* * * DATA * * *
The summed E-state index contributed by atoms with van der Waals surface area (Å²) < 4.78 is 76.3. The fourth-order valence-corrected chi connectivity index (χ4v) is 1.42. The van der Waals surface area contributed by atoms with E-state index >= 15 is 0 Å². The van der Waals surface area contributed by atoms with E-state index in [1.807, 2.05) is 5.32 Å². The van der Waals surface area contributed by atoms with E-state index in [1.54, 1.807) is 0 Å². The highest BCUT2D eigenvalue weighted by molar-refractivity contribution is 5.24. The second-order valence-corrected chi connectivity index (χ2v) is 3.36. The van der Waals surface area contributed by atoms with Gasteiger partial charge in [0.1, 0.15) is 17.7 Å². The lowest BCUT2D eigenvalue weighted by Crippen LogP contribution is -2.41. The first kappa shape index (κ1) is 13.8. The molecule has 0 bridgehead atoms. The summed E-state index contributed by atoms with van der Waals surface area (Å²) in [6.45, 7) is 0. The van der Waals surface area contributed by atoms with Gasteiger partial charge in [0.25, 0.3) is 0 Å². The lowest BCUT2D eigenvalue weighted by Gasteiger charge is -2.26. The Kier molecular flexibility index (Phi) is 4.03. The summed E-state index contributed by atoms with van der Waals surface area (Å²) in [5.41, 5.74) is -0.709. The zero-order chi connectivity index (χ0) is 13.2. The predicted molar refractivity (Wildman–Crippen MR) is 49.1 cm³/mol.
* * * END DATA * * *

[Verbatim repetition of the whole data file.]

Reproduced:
The summed E-state index contributed by atoms with van der Waals surface area (Å²) < 4.78 is 76.3. The fourth-order valence-corrected chi connectivity index (χ4v) is 1.42. The van der Waals surface area contributed by atoms with E-state index >= 15 is 0 Å². The van der Waals surface area contributed by atoms with E-state index in [1.807, 2.05) is 5.32 Å². The van der Waals surface area contributed by atoms with E-state index in [1.54, 1.807) is 0 Å². The highest BCUT2D eigenvalue weighted by molar-refractivity contribution is 5.24. The second-order valence-corrected chi connectivity index (χ2v) is 3.36. The van der Waals surface area contributed by atoms with Gasteiger partial charge in [0.1, 0.15) is 17.7 Å². The lowest BCUT2D eigenvalue weighted by Crippen LogP contribution is -2.41. The first kappa shape index (κ1) is 13.8. The molecule has 0 bridgehead atoms. The summed E-state index contributed by atoms with van der Waals surface area (Å²) in [6.45, 7) is 0. The van der Waals surface area contributed by atoms with Gasteiger partial charge in [0.25, 0.3) is 0 Å². The lowest BCUT2D eigenvalue weighted by Gasteiger charge is -2.26. The Kier molecular flexibility index (Phi) is 4.03. The summed E-state index contributed by atoms with van der Waals surface area (Å²) in [5.41, 5.74) is -0.709. The zero-order chi connectivity index (χ0) is 13.2. The predicted molar refractivity (Wildman–Crippen MR) is 49.1 cm³/mol.